Track topics on Twitter Track topics that are important to you
Ambulatory continuous infusions have been associated with improved analgesia and few serious complications. This report describes an unusual case of a patient with a continuous interscalene nerve block who developed a contralateral upper extremity sensory block. The complication did not occur until postoperative day two while the patient was at home. CLINICAL
A 56-yr-old woman had a continuous interscalene catheter placed for arthroscopic lysis of adhesions of her shoulder. The insertion needle was initially injected with 0.5% ropivacaine 25 mL (1:400,000 epinephrine), producing a unilateral interscalene block. Postoperatively, the patient was started on a continuous interscalene infusion of 0.2% ropivacaine at 8 mL.hr(-1) via a disposable infusion pump. The next day, the patient had a unilateral brachial plexus block and an associated Horner's syndrome and was discharged home with the infusion. On the morning of the second postoperative day, the patient developed ipsilateral and contralateral Horner's syndrome with associated numbness in both shoulders. The catheter was removed and symptoms resolved four hours later.
Ambulatory continuous infusions are typically associated with few serious complications and a favourable safety profile. This case demonstrates that unexpected complications can still occur even after days of normal operation. Based on our previous experience, we believe this to be a rare but potentially serious event that requires awareness by those discharging patients with continuous infusions of local anesthetics.
Department of Anesthesiology, Duke University Medical Center, Box 3094, Durham, NC, 27710, USA.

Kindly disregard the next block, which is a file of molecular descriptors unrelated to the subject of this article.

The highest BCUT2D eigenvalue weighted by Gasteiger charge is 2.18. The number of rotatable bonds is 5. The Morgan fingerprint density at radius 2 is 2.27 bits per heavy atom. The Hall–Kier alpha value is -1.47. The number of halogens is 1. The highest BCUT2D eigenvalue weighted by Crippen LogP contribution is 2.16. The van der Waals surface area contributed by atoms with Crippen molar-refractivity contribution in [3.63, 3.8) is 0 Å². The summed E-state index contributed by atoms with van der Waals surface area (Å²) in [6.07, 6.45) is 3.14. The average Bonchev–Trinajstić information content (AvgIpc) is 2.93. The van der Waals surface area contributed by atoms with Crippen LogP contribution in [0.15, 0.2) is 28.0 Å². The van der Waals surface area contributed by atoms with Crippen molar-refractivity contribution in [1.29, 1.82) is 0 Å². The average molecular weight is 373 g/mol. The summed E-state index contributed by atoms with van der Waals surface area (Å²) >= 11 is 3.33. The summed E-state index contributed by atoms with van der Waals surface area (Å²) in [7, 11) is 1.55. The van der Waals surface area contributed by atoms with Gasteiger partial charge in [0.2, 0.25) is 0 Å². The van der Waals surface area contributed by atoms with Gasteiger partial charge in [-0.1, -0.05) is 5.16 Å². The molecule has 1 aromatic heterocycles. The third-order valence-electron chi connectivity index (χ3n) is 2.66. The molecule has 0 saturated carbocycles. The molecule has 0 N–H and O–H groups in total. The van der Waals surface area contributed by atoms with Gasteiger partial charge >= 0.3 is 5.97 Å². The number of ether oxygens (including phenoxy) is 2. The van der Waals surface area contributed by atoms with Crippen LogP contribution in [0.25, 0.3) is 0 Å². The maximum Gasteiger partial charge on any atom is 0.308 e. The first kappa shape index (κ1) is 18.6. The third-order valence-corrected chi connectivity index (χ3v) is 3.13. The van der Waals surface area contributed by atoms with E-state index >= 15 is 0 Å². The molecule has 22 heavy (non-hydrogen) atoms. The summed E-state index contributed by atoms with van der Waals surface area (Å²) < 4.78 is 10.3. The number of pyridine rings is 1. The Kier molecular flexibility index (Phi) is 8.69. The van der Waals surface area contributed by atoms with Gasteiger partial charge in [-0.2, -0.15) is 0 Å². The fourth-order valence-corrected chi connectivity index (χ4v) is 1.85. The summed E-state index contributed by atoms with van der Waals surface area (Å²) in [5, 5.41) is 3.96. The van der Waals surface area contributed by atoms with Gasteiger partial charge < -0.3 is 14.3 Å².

This article was published in the following journal.
Name: Canadian journal of anaesthesia = Journal canadien d'anesthesie
The ultrasound guidance in regional anesthesia ensures the visualization of needle placement and the spread of Local Anesthetics. Over the past few years there was a substantial interest in determinin...
The adductor canal block has become a common analgesic technique in patients undergoing knee arthroplasty. Dispersion of local anesthetic outside the adductor canal through interfascial layers and blo...
Local anesthetic-induced myotoxicity occurs consistently in animal models, yet is reported rarely in humans. Herein, we describe 3 sentinel cases of local anesthetic myotoxicity after continuous adduc...
To compare clinical efficacy between outpatient and inpatient cervix priming with Foley catheter.
Local anesthetics (LA) work by blocking sodium conductance through voltage-gated sodium channels. Complete local anesthetic resistance is infrequent, and the cause is unknown. Genetic variation in sod...
Severe pain following shoulder surgery is common and remains a major challenge. The interscalene nerve block is well suited for operations on the shoulder or upper arm, for providing surgi...
This study is designed to compare interscalene catheter insertion distances, in order to determine which is the best for pain relief after shoulder surgery.
Peripheral nerve blocks provide many advantages for patients (excellent pain control and reduction in nausea) undergoing upper and lower limb surgery however several commonly occurring com...
Interscalene brachial plexus block (ISBPB) is a common nerve block given to patients who are undergoing shoulder surgery. This block has a low, but still significant, rate of complications...
Research study to determine if putting local anesthetic through a tiny tube next to the nerves that go to the shoulder will improve shoulder range-of-motion following the shoulder procedur...
A local anesthetic of the amide type now generally used for surface anesthesia. It is one of the most potent and toxic of the long-acting local anesthetics and its parenteral use is restricted to spinal anesthesia. (From Martindale, The Extra Pharmacopoeia, 30th ed, p1006)
Organized services in a hospital which provide medical care on an outpatient basis.
A widely used local anesthetic agent.
Acetanilide derivative used as a local anesthetic.
A thiophene-containing local anesthetic pharmacologically similar to MEPIVACAINE.
Anesthesia is the loss of feeling or sensation in all or part of the body. It may result from damage to nerves or can be induced by an anesthetist (a medical professional) using anesthetics such as thiopental or propofol or sevoflurane during a surgical ...
An anesthesiologist (US English) or anaesthetist (British English) is a physician trained in anesthesia and perioperative medicine. Anesthesiologists are physicians who provide medical care to patients in a wide variety of (usually acute) situations. ...